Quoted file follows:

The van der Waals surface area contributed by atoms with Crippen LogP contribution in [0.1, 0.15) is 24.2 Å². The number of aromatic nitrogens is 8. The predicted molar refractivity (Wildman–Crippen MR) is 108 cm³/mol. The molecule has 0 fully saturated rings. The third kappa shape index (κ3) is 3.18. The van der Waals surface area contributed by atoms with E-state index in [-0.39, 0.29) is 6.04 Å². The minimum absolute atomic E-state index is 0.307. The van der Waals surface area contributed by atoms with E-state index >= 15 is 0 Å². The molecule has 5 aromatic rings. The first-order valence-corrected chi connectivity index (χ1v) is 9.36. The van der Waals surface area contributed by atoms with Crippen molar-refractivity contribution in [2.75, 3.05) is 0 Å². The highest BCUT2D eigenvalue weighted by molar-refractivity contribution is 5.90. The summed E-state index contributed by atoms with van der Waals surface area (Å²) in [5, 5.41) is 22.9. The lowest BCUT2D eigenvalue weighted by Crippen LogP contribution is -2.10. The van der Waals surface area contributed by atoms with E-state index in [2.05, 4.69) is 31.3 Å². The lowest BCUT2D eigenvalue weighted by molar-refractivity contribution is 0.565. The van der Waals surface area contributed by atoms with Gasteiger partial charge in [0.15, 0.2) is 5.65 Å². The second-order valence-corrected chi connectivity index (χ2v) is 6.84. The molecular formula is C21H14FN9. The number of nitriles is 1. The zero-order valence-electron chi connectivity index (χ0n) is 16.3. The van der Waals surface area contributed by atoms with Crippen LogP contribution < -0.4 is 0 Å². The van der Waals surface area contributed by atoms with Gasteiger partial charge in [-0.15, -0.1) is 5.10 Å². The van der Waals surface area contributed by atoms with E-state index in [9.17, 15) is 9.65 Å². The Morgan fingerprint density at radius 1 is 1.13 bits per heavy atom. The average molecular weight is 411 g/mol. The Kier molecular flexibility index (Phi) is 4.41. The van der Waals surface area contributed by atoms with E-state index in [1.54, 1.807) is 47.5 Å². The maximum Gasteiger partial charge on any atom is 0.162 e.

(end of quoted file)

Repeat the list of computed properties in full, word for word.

The van der Waals surface area contributed by atoms with Crippen LogP contribution in [0.1, 0.15) is 24.2 Å². The number of aromatic nitrogens is 8. The predicted molar refractivity (Wildman–Crippen MR) is 108 cm³/mol. The molecule has 0 fully saturated rings. The third kappa shape index (κ3) is 3.18. The van der Waals surface area contributed by atoms with E-state index in [-0.39, 0.29) is 6.04 Å². The minimum absolute atomic E-state index is 0.307. The van der Waals surface area contributed by atoms with E-state index >= 15 is 0 Å². The molecule has 5 aromatic rings. The first-order valence-corrected chi connectivity index (χ1v) is 9.36. The van der Waals surface area contributed by atoms with Crippen molar-refractivity contribution in [2.75, 3.05) is 0 Å². The highest BCUT2D eigenvalue weighted by molar-refractivity contribution is 5.90. The summed E-state index contributed by atoms with van der Waals surface area (Å²) in [5, 5.41) is 22.9. The lowest BCUT2D eigenvalue weighted by Crippen LogP contribution is -2.10. The van der Waals surface area contributed by atoms with E-state index in [2.05, 4.69) is 31.3 Å². The lowest BCUT2D eigenvalue weighted by molar-refractivity contribution is 0.565. The van der Waals surface area contributed by atoms with Gasteiger partial charge in [0.15, 0.2) is 5.65 Å². The second-order valence-corrected chi connectivity index (χ2v) is 6.84. The molecular formula is C21H14FN9. The number of nitriles is 1. The zero-order valence-electron chi connectivity index (χ0n) is 16.3. The van der Waals surface area contributed by atoms with Crippen LogP contribution < -0.4 is 0 Å². The van der Waals surface area contributed by atoms with Gasteiger partial charge in [-0.15, -0.1) is 5.10 Å². The van der Waals surface area contributed by atoms with E-state index in [9.17, 15) is 9.65 Å². The Morgan fingerprint density at radius 1 is 1.13 bits per heavy atom. The average molecular weight is 411 g/mol. The Kier molecular flexibility index (Phi) is 4.41. The van der Waals surface area contributed by atoms with E-state index in [1.54, 1.807) is 47.5 Å². The maximum Gasteiger partial charge on any atom is 0.162 e.